It is the third rationale which "goes to the heart of the product liability rate-setting problem", 44 Fed.Reg. at 62,734, and which appears to have motivated the passage of the North Dakota Products Liability Act.
This Court concluded there was no showing how an absolute bar to products liability actions after 10 years from the date of initial purchase or 11 years from the date of manufacture of a product constituted a close correspondence to the legislative goal of providing certainty in litigation or of reducing insurance costs.
[¶8] The 1995 statute of repose, like the 1979 law, may nullify some causes of action for injuries caused by defective products before the injuries are even incurred. Regarding our legislature's failure to demonstrate a close correspondence between the objective and the classification, Justice Beryl Levine, in her concurring opinion in Hanson, 389 N.W.2d at 329, stated:
No one . . . was able to present data that established a close correspondence between eliminating claims for relief of persons injured by products after ten years from sale, and controlling the rising premiums for products liability insurance. . . .
If we do not understand the causes of a problem, even conceding that a problem exists, I do not believe that legislation, which destroys the important substantive rights of a class of persons whose misfortune it was to be injured by a product over ten years old satisfies equal protection. There can be no close correspondence between a statutory classification such as we have here and a legislative objective when that objective is grounded on guesswork, frustration, and little more than a wing and a prayer.
[¶9] We have carefully reviewed the legislative history of the 1995 enactment of N.D.C.C. § 28-01.3-08 and we find no more supportive evidence demonstrating a close correspondence between the stated legislative objectives and the classification created by the 1995 statute of repose than existed in the 1979 enactment of its predecessor. There is simply no showing within the testimony or data submitted in consideration of the 1995 legislation that litigation brought by victims injured more than 10 years from the initial date of purchase of a product or 11 years from its manufacture, as compared to persons injured within those time periods, has caused inequity, unfairness, or unreasonable exposure and unpredictability for manufacturers or suppliers in civil litigation. There is simply no demonstration by the testimony or evidence submitted to the legislature which shows harm or prejudice to sellers and manufacturers resulting from damage awards against them for injuries incurred more than 10 years from initial purchase or 11 years from manufacture of defective products. We, therefore, hold there is not a close correspondence between the legislative objectives under N.D.C.C. § 28-01.3-08 and the classification created thereunder to withstand an equal protection challenge under N.D. Const. art. I, § 21.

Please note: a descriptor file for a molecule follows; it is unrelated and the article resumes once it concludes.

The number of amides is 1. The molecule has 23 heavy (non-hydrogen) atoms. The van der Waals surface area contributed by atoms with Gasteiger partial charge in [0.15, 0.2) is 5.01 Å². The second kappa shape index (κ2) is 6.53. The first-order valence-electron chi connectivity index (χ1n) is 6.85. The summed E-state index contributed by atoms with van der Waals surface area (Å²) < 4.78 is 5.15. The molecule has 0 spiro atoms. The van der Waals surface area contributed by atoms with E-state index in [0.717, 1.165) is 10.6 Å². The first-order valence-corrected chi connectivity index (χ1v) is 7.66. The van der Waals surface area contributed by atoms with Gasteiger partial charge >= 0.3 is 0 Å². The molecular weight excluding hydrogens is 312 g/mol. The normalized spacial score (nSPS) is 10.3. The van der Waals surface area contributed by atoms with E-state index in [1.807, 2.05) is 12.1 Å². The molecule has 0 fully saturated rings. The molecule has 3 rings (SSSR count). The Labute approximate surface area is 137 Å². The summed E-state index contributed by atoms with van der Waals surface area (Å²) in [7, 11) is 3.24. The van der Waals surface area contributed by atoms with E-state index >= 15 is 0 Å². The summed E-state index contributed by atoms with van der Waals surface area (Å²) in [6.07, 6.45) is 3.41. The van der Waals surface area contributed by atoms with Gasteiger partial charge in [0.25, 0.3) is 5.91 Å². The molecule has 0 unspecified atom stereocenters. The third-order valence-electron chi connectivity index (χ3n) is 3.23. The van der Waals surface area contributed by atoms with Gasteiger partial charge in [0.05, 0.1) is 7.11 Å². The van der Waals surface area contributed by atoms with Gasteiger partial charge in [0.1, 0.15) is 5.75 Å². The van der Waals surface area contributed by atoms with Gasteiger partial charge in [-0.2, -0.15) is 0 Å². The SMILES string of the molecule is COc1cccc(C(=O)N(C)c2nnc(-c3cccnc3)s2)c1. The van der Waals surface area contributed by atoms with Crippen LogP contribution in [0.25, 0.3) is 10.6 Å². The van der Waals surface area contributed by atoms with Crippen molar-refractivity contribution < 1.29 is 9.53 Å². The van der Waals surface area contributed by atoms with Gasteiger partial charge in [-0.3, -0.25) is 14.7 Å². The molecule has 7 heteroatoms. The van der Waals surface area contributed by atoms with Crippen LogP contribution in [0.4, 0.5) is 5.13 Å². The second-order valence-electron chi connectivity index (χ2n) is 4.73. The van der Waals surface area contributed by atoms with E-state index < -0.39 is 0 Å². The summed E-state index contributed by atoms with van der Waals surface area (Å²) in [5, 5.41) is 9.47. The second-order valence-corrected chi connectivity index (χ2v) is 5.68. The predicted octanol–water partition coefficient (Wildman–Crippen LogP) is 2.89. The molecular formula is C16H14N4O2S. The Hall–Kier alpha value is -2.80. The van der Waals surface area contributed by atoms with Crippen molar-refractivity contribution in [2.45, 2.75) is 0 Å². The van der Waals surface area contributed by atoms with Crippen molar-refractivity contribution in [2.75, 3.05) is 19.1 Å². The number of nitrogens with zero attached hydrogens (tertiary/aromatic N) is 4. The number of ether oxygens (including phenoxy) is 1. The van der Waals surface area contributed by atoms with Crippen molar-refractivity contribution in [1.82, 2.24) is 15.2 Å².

[¶10] Farmers asserts that this Court's analysis upholding a statute of repose in Bellemare v. Gateway Builders, Inc., 420 N.W.2d 733 (N.D. 1988), is applicable to this case and supports a conclusion that N.D.C.C. § 28-01.3-08 is constitutional. We disagree. In Bellemare, 420 N.W.2d at 738, we concluded the statute of repose under N.D.C.C. § 28-01-44, limiting personal injury actions arising out of deficient improvements to real property, did not violate N.D. Const. art. I, § 21. In reaching that conclusion, this Court recognized a crucial distinction between the classification of potential defendants protected under N.D.C.C. § 28-01-44, who are involved in the planning, design, and construction of improvements to real property, and the classification of potential defendants protected under N.D.C.C. § 28-01.3-08, who are the manufacturers and suppliers of products: